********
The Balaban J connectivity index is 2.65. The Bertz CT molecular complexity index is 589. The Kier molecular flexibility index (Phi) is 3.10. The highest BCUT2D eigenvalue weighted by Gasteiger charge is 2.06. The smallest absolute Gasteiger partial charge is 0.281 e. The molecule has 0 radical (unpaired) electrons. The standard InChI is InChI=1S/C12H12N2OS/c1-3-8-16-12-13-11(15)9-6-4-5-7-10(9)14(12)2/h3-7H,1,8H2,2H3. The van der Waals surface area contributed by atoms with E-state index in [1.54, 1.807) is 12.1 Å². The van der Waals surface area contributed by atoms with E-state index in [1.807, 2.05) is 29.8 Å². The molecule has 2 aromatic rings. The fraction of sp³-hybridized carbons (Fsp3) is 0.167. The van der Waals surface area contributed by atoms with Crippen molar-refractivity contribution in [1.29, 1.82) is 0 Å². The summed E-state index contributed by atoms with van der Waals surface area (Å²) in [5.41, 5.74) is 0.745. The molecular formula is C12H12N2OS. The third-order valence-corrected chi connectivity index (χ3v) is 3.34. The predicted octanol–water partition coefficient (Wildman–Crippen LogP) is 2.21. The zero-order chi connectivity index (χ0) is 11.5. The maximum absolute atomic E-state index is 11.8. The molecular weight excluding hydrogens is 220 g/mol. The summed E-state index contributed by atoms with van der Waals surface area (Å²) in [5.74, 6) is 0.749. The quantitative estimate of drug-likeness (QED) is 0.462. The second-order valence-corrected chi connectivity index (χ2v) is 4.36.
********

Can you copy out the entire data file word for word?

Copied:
The Balaban J connectivity index is 2.65. The Bertz CT molecular complexity index is 589. The Kier molecular flexibility index (Phi) is 3.10. The highest BCUT2D eigenvalue weighted by Gasteiger charge is 2.06. The smallest absolute Gasteiger partial charge is 0.281 e. The molecule has 0 radical (unpaired) electrons. The standard InChI is InChI=1S/C12H12N2OS/c1-3-8-16-12-13-11(15)9-6-4-5-7-10(9)14(12)2/h3-7H,1,8H2,2H3. The van der Waals surface area contributed by atoms with E-state index in [1.54, 1.807) is 12.1 Å². The van der Waals surface area contributed by atoms with E-state index in [1.807, 2.05) is 29.8 Å². The molecule has 2 aromatic rings. The fraction of sp³-hybridized carbons (Fsp3) is 0.167. The van der Waals surface area contributed by atoms with Crippen molar-refractivity contribution in [1.29, 1.82) is 0 Å². The summed E-state index contributed by atoms with van der Waals surface area (Å²) in [5.41, 5.74) is 0.745. The molecular formula is C12H12N2OS. The third-order valence-corrected chi connectivity index (χ3v) is 3.34. The predicted octanol–water partition coefficient (Wildman–Crippen LogP) is 2.21. The zero-order chi connectivity index (χ0) is 11.5. The maximum absolute atomic E-state index is 11.8. The molecular weight excluding hydrogens is 220 g/mol. The summed E-state index contributed by atoms with van der Waals surface area (Å²) in [5.74, 6) is 0.749. The quantitative estimate of drug-likeness (QED) is 0.462. The second-order valence-corrected chi connectivity index (χ2v) is 4.36.